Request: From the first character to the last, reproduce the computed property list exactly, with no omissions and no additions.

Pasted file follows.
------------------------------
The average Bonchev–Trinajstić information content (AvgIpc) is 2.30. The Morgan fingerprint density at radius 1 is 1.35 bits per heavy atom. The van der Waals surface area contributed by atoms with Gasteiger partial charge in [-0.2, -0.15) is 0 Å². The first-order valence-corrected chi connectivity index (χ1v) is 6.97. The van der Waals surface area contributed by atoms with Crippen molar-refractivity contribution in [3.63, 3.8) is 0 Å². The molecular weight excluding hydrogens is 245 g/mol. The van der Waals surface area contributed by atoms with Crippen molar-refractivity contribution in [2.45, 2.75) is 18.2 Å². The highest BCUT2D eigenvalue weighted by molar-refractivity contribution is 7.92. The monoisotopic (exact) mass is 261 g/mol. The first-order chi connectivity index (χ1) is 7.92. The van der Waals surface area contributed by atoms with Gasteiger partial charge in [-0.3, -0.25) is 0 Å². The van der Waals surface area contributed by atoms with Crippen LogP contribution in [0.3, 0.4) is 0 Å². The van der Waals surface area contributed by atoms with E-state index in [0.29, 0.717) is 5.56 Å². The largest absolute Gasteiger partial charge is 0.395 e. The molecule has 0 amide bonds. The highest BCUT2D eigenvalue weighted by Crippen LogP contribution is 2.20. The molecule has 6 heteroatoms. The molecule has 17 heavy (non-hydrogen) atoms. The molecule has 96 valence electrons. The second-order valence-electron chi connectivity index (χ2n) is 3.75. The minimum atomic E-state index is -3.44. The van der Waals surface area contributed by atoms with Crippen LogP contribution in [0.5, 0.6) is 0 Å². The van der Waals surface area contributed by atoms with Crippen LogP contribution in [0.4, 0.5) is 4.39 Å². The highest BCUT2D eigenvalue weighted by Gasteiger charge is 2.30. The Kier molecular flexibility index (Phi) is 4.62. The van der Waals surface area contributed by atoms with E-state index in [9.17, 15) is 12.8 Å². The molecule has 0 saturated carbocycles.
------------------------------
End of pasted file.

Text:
The average Bonchev–Trinajstić information content (AvgIpc) is 2.30. The Morgan fingerprint density at radius 1 is 1.35 bits per heavy atom. The van der Waals surface area contributed by atoms with Gasteiger partial charge in [-0.2, -0.15) is 0 Å². The first-order valence-corrected chi connectivity index (χ1v) is 6.97. The van der Waals surface area contributed by atoms with Crippen molar-refractivity contribution in [3.63, 3.8) is 0 Å². The molecular weight excluding hydrogens is 245 g/mol. The van der Waals surface area contributed by atoms with Crippen molar-refractivity contribution in [2.45, 2.75) is 18.2 Å². The highest BCUT2D eigenvalue weighted by molar-refractivity contribution is 7.92. The monoisotopic (exact) mass is 261 g/mol. The first-order chi connectivity index (χ1) is 7.92. The van der Waals surface area contributed by atoms with Gasteiger partial charge in [-0.3, -0.25) is 0 Å². The van der Waals surface area contributed by atoms with Crippen LogP contribution in [0.3, 0.4) is 0 Å². The van der Waals surface area contributed by atoms with E-state index in [0.29, 0.717) is 5.56 Å². The largest absolute Gasteiger partial charge is 0.395 e. The molecule has 0 amide bonds. The highest BCUT2D eigenvalue weighted by Crippen LogP contribution is 2.20. The molecule has 6 heteroatoms. The molecule has 17 heavy (non-hydrogen) atoms. The molecule has 96 valence electrons. The second-order valence-electron chi connectivity index (χ2n) is 3.75. The minimum atomic E-state index is -3.44. The van der Waals surface area contributed by atoms with Crippen LogP contribution in [0.5, 0.6) is 0 Å². The van der Waals surface area contributed by atoms with Crippen LogP contribution in [0.4, 0.5) is 4.39 Å². The highest BCUT2D eigenvalue weighted by Gasteiger charge is 2.30. The Kier molecular flexibility index (Phi) is 4.62. The van der Waals surface area contributed by atoms with E-state index in [9.17, 15) is 12.8 Å². The molecule has 0 saturated carbocycles.